A recent Gallup poll showed that young workers strongly support unions. The poll found that 68% of respondents had a positive attitude towards unions-the best interpretation of this question dates back to 1965, compared to only 48% in 2009. This is far behind the 77% who are 34 and younger who have a positive attitude.

Amazon asks for another union vote

33-year-old Chris Smalls is the chairman of the Amazon Union, a newly formed independent union trying to organize Amazon’s four warehouses in Staten Island. Smalls was fired by Amazon last year, he said because he led a strike in the early stages of the pandemic to protest working conditions and safety agreements.

Amazon said he was fired for violating the company’s isolation and social distancing regulations after continuing to contact Amazon employees after contacting Covid patients.

Smalls said that in addition to salary and benefits requirements, he believes that the key issues in the voting will be quality of life issues, such as the need for longer rest periods.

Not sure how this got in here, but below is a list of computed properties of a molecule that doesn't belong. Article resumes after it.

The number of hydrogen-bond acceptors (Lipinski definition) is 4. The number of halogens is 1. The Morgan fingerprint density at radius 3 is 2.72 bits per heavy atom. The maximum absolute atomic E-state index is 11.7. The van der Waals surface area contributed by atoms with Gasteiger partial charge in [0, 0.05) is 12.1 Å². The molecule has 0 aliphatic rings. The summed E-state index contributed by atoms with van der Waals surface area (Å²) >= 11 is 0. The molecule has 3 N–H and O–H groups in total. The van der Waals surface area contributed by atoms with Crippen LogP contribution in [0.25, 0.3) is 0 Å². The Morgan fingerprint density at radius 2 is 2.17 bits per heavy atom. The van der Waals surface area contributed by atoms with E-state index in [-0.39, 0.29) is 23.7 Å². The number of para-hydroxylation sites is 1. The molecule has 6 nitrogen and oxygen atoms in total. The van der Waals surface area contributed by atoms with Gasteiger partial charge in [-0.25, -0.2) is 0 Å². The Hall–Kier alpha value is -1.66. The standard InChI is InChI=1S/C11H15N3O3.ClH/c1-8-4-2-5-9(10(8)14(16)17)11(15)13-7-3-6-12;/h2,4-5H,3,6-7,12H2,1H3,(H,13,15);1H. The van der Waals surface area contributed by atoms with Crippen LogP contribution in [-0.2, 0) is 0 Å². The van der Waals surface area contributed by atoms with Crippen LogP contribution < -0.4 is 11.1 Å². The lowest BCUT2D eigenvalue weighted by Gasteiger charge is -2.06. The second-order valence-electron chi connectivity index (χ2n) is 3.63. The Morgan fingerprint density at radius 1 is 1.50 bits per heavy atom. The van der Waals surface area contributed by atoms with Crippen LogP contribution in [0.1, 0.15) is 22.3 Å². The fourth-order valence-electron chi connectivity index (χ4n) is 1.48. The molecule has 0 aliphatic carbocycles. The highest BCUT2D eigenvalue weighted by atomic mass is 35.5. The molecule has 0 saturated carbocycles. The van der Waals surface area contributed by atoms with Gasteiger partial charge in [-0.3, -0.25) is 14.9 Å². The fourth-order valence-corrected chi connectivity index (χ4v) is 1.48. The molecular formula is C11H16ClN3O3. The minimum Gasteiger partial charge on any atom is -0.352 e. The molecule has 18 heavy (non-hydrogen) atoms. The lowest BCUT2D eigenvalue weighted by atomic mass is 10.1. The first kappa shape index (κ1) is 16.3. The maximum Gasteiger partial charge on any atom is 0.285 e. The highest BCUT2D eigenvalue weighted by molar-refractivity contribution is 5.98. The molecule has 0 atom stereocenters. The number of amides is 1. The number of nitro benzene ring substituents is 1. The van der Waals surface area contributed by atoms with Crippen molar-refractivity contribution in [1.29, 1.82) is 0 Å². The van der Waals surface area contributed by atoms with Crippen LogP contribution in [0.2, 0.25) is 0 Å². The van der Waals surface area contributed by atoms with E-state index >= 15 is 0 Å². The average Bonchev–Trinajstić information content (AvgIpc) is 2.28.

Amazon responded to other companies’ statements that it believes it would be better for its employees to have no unions.

“Our employees can choose whether to join a union. They have always had it. As a company, we believe that a union is not the best choice for our employees,” said spokesperson Kelly Nanter. “The benefits of the direct relationship between managers and employees cannot be overemphasized-these relationships allow the voice of every employee to be heard, not just the voice of a few. In recent years, we have achieved success in important areas. Great progress, such as pay and safety. There are many things we can continue to do better, and this is our focus-getting better every day.”